Published by PETA.
The following post was originally published by Karen on KP’s Dog Blog, October 29, 2007.

I’m not really that into Halloween. Although I enjoyed it as a child, these days trying to facilitate the interface between my six resident dogs and a steady stream of unknown, excited, costumed children is just plain difficult.

I could make all my dogs stay behind closed doors in a bedroom, but that just doesn’t seem fair to them, so I usually end up placing a big basket of Peanut Chews on my porch with a sign that says, “Help yourself!” and making myself scarce during trick-or-treat hours.

By the way, if you have dogs, please be extra vigilant that they don’t get their paws on any Halloween candy, especially chocolate. Candy in general is full of sugar (horrible for the immune system, joints, teeth, etc.), but chocolate in particular contains a substance called theobromine, which can be fatal to dogs if they ingest enough of it. (This applies to cocoa mulch as well, so gardeners and dog people, beware.)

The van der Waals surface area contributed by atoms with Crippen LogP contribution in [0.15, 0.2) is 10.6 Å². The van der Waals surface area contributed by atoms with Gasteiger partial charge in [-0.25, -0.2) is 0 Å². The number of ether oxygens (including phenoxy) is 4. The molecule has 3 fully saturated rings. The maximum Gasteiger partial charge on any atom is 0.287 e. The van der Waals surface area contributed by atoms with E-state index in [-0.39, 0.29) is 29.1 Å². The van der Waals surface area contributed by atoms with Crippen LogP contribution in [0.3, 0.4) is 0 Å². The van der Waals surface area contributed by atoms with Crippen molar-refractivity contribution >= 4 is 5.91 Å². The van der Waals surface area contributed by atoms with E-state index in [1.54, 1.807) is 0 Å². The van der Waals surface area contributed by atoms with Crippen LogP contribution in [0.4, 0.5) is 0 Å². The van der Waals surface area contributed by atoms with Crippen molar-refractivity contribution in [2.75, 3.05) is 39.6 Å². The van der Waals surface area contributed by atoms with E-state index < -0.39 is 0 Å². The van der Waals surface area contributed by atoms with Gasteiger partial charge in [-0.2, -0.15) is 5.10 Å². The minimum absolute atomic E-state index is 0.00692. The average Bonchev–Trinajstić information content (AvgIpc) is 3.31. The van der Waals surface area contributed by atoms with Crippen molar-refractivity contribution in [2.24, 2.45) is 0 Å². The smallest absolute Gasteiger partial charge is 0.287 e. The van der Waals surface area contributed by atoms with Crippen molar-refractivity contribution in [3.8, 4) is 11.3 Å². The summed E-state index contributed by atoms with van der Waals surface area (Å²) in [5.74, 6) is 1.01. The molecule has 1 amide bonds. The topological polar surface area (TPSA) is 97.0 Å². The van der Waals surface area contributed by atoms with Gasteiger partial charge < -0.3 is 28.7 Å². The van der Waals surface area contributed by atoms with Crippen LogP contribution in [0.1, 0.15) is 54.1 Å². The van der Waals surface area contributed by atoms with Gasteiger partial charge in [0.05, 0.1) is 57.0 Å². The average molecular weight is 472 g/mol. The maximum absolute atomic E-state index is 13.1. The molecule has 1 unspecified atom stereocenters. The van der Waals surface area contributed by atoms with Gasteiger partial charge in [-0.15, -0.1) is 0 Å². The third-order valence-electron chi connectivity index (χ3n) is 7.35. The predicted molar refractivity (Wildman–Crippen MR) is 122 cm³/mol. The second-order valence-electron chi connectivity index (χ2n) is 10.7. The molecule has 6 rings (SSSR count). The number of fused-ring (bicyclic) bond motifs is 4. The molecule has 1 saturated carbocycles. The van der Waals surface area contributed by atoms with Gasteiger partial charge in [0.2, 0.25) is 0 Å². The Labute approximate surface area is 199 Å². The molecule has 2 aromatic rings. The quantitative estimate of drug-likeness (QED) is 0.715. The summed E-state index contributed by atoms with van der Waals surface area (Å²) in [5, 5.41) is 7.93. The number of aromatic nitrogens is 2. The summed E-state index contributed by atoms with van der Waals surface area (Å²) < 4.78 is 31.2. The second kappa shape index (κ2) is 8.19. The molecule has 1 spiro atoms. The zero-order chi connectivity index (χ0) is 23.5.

Other food substances poisonous to dogs include raisins, grapes, macadamia nuts, mushrooms, alcohol, coffee, uncooked yeast dough, onions, and onion powder. Garlic and avocado are debatable—there is some evidence that they can be toxic to some dogs, so it might be best to avoid those too.

Xylitol, which has become a common additive in foods and toothpaste, is also quite toxic.

If you suspect that your dog has eaten something poisonous, please call the ASPCA’s animal poison hotline at 1-888-426-4435. (Why not post this number next to your phone, just in case?) It’s open 24 hours a day, every day, but you will be charged $60 on your credit card in exchange for advice on how to proceed.

Obviously, this service is worth every penny—you’re dealing with the life or death of your beloved canine companion! Do have a safe and happy Halloween!

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